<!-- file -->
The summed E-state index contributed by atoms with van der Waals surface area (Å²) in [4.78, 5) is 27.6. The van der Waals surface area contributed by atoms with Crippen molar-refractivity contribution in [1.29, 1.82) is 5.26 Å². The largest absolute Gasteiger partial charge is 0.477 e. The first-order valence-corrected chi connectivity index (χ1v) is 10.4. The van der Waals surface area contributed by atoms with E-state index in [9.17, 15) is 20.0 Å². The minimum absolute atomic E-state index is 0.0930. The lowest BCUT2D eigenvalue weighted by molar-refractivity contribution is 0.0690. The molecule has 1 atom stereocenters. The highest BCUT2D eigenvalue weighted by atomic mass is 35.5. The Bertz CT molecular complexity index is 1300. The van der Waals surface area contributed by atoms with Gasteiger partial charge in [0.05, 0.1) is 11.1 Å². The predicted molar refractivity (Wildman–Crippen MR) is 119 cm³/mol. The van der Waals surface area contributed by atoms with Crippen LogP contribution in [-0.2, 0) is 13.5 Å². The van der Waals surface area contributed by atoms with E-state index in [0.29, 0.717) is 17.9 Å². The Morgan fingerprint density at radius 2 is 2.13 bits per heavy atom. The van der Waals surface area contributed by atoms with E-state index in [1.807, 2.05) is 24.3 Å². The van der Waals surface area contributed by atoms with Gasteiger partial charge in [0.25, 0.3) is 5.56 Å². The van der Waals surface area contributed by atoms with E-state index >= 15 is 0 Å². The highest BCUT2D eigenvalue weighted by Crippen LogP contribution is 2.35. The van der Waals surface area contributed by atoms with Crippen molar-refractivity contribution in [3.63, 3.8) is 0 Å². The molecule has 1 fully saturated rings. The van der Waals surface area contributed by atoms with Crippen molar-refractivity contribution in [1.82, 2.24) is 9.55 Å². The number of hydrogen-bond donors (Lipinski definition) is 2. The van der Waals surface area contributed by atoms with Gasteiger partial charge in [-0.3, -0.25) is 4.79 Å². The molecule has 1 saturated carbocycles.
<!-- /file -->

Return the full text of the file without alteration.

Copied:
The summed E-state index contributed by atoms with van der Waals surface area (Å²) in [4.78, 5) is 27.6. The van der Waals surface area contributed by atoms with Crippen molar-refractivity contribution in [1.29, 1.82) is 5.26 Å². The largest absolute Gasteiger partial charge is 0.477 e. The first-order valence-corrected chi connectivity index (χ1v) is 10.4. The van der Waals surface area contributed by atoms with E-state index in [9.17, 15) is 20.0 Å². The minimum absolute atomic E-state index is 0.0930. The lowest BCUT2D eigenvalue weighted by molar-refractivity contribution is 0.0690. The molecule has 1 atom stereocenters. The highest BCUT2D eigenvalue weighted by atomic mass is 35.5. The Bertz CT molecular complexity index is 1300. The van der Waals surface area contributed by atoms with Gasteiger partial charge in [0.05, 0.1) is 11.1 Å². The predicted molar refractivity (Wildman–Crippen MR) is 119 cm³/mol. The van der Waals surface area contributed by atoms with Crippen LogP contribution in [-0.2, 0) is 13.5 Å². The van der Waals surface area contributed by atoms with E-state index in [0.29, 0.717) is 17.9 Å². The Morgan fingerprint density at radius 2 is 2.13 bits per heavy atom. The van der Waals surface area contributed by atoms with E-state index in [1.807, 2.05) is 24.3 Å². The van der Waals surface area contributed by atoms with Gasteiger partial charge in [0.25, 0.3) is 5.56 Å². The van der Waals surface area contributed by atoms with E-state index >= 15 is 0 Å². The highest BCUT2D eigenvalue weighted by Crippen LogP contribution is 2.35. The van der Waals surface area contributed by atoms with Crippen molar-refractivity contribution in [3.63, 3.8) is 0 Å². The molecule has 1 fully saturated rings. The van der Waals surface area contributed by atoms with Crippen molar-refractivity contribution in [1.82, 2.24) is 9.55 Å². The number of hydrogen-bond donors (Lipinski definition) is 2. The van der Waals surface area contributed by atoms with Gasteiger partial charge in [-0.3, -0.25) is 4.79 Å². The molecule has 1 saturated carbocycles.